Is TURN’s Relationship with California Utility Commissioner Mike Florio More Important than Consumer Protection?

Is TURN’s Relationship with California Utility Commissioner Mike Florio More Important than Consumer Protection?

Checks and Balances Project did something yesterday we haven’t done before: we requested records from a well-known consumer protection nonprofit. In a letter to California’s The Utilities Reform Network (TURN), we asked the organization to voluntarily provide communications records with Mike Florio, a public utility commissioner under fire for ethical misconduct who had been its employee for decades.

TURN is the leading California consumer advocacy organization that monitors utilities. On its website, TURN declares: “We Hold Utility Corporations Accountable By Demanding Fair Rates, Cleaner Energy And Strong Consumer Protection.” Its tagline is even more concise: “Lower bills, livable planet.”

To its credit, TURN went to court to force the release of emails between the CPUC and PG&E, the state’s biggest utility. The 65,000+ emails that were ultimately released show a pattern of coziness and possibly illegal behavior that then-CPUC President Mike Peevey had with utility executives. Peevey was not reappointed for a third term in part because TURN repeatedly excoriated Peevy. You can read some of the searing news coverage here, here, and here.

In fact, our analysis of media coverage since January, 2011, found 20 unique, negative quotes from TURN about Peevey, including five calls for his resignation.

Commissioner Florio

Is TURN’s Relationship with California Utility Commissioner Mike Florio More Important than Consumer Protection?

Commissioner Mike Florio

Mike Florio was a top lawyer at TURN for 33 years before being appointed by Gov. Jerry Brown to the CPUC in January 2011. Consumer advocacy and reformers rejoiced when he was chosen and California’s utilities were concerned. But the very emails that TURN went to court to have released have led to a series of revelations about Florio, including a federal grand jury investigation.

TURN, however, has been notably muted about its former star attorney. In fact, in our media analysis, we were able to find only four unique comments by TURN, all moderate and forgiving in tone, about the ethical challenges and possibly illegal behavior of Commissioner Florio.

“Foolish Not Captured”

During a research trip to California for our Captured Regulators Initiative, TURN Executive Director Mark Toney was kind enough to meet with me. We talked about the challenges faced by Commissioner Florio. Mr. Toney said “there is a difference between being foolish and being captured.”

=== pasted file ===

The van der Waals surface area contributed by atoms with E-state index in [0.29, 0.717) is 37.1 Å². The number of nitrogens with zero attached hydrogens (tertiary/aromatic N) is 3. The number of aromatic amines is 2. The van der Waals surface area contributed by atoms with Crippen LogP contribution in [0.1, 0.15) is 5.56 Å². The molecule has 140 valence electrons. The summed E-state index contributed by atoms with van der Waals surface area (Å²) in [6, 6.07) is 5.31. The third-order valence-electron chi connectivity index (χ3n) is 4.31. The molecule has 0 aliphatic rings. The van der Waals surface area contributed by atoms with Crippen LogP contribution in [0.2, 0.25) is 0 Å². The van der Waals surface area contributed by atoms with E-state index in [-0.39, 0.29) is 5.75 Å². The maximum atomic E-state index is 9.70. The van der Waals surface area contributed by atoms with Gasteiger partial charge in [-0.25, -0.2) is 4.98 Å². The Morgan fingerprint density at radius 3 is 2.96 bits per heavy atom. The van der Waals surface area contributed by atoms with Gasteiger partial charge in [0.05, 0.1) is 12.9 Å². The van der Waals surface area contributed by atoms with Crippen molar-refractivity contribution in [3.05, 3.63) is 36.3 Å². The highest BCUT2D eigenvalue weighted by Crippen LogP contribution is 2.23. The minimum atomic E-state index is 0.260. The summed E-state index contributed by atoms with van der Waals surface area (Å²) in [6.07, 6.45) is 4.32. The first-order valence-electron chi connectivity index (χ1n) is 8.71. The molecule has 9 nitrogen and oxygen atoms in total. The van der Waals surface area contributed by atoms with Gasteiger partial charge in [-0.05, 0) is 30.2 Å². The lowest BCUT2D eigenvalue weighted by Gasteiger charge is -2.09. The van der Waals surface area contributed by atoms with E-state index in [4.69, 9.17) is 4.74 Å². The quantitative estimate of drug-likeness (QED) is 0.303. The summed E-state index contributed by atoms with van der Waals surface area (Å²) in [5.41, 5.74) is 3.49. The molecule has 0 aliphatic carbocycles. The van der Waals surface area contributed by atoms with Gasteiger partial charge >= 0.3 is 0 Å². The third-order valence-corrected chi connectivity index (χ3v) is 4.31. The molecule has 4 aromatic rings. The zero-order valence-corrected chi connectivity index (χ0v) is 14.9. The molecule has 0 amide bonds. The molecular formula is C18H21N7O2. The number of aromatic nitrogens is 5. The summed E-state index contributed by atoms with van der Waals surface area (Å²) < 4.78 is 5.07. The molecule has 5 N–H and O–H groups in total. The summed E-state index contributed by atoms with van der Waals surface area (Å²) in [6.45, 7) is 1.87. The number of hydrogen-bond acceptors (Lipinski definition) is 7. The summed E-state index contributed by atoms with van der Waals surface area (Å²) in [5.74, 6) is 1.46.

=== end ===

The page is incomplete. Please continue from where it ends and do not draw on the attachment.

This is a curious position for a reform group that was so aggressive with one commissioner, but not another. It leads to an important question: Is TURN’s personal relationship with Florio more important than consumer protection?

Florio’s History with Turn

Mike Florio volunteered with TURN right after graduating from New York University law school in 1979 and was its first staff attorney. He worked there for 33 years, becoming a widely respected expert in utility issues, before joining the commission where his term runs through 2016.

Is TURN’s Relationship with California Utility Commissioner Mike Florio More Important than Consumer Protection?“Consumers in California now have a CPUC Commissioner they can depend on,” said Toney when Florio was appointed. TURN spokeswoman Mindy Spatt, quoted in Global Power Report on Feb. 3, 2011, said, referencing the San Bruno pipeline explosion, “There is obvious need for a commissioner who will stand up to PG&E, demand answers and hold them accountable, and Mike can serve that role.”

Questionable Conduct Begins Early

But once he joined the CPUC, things seemed to change. Florio was assigned by then-President Peevy to oversee an investigation into the natural gas pipeline disaster in Sept. 2010 in San Bruno, California, that destroyed 38 homes and resulted in eight deaths. In 2012, a state investigation revealed that PG&E had diverted more than $100 million in gas safety and operations money collected from consumers and spent it for executive bonuses and other purposes.

In 2014 and early 2015, emails released by PG&E began to reveal disturbing behavior between former Chairman Peevy and Commissioner Florio with the utility.

Judge Shopping:

  • Florio intervened to help PG&E get the judge it wanted to hear a $1.3 billion rate-setting case to pay for safety measures after the San Bruno disaster. When an administrative law judge was assigned that was not to PG&E’s liking, Florio wrote to PG&E regulatory executive Brian Cherry, “I’m horrified!” and “I’ll do what I can” to reassign the judge the utility wanted to avoid.
  • Several of the emails released demonstrate a direct line of communications and appearance of cooperation between Florio and Cherry. The PG&E lobbyist was fired following the release of emails. PG&E was later fined $1.05 million for judge-shopping.